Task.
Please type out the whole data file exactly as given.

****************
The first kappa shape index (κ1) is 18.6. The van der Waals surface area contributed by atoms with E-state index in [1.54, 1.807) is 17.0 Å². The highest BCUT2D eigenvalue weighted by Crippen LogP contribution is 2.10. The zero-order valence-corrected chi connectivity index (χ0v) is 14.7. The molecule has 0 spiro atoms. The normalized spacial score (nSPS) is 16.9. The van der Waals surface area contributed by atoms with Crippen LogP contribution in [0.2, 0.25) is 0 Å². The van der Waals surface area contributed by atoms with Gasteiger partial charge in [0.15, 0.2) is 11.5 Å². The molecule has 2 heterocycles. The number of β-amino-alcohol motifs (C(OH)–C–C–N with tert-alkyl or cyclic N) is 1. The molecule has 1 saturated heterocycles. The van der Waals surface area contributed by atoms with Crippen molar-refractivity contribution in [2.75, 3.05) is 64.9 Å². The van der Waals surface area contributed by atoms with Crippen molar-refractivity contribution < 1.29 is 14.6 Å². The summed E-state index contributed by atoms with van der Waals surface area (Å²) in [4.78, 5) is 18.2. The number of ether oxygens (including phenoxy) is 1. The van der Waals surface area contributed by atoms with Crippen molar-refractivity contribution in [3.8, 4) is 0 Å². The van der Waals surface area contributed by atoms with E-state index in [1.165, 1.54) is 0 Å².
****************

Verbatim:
The first kappa shape index (κ1) is 18.6. The van der Waals surface area contributed by atoms with E-state index in [1.54, 1.807) is 17.0 Å². The highest BCUT2D eigenvalue weighted by Crippen LogP contribution is 2.10. The zero-order valence-corrected chi connectivity index (χ0v) is 14.7. The molecule has 0 spiro atoms. The normalized spacial score (nSPS) is 16.9. The van der Waals surface area contributed by atoms with Crippen LogP contribution in [0.2, 0.25) is 0 Å². The van der Waals surface area contributed by atoms with Gasteiger partial charge in [0.15, 0.2) is 11.5 Å². The molecule has 2 heterocycles. The number of β-amino-alcohol motifs (C(OH)–C–C–N with tert-alkyl or cyclic N) is 1. The molecule has 1 saturated heterocycles. The van der Waals surface area contributed by atoms with Crippen molar-refractivity contribution in [2.75, 3.05) is 64.9 Å². The van der Waals surface area contributed by atoms with Crippen molar-refractivity contribution < 1.29 is 14.6 Å². The summed E-state index contributed by atoms with van der Waals surface area (Å²) in [4.78, 5) is 18.2. The number of ether oxygens (including phenoxy) is 1. The van der Waals surface area contributed by atoms with Crippen molar-refractivity contribution in [3.8, 4) is 0 Å². The van der Waals surface area contributed by atoms with E-state index in [1.165, 1.54) is 0 Å².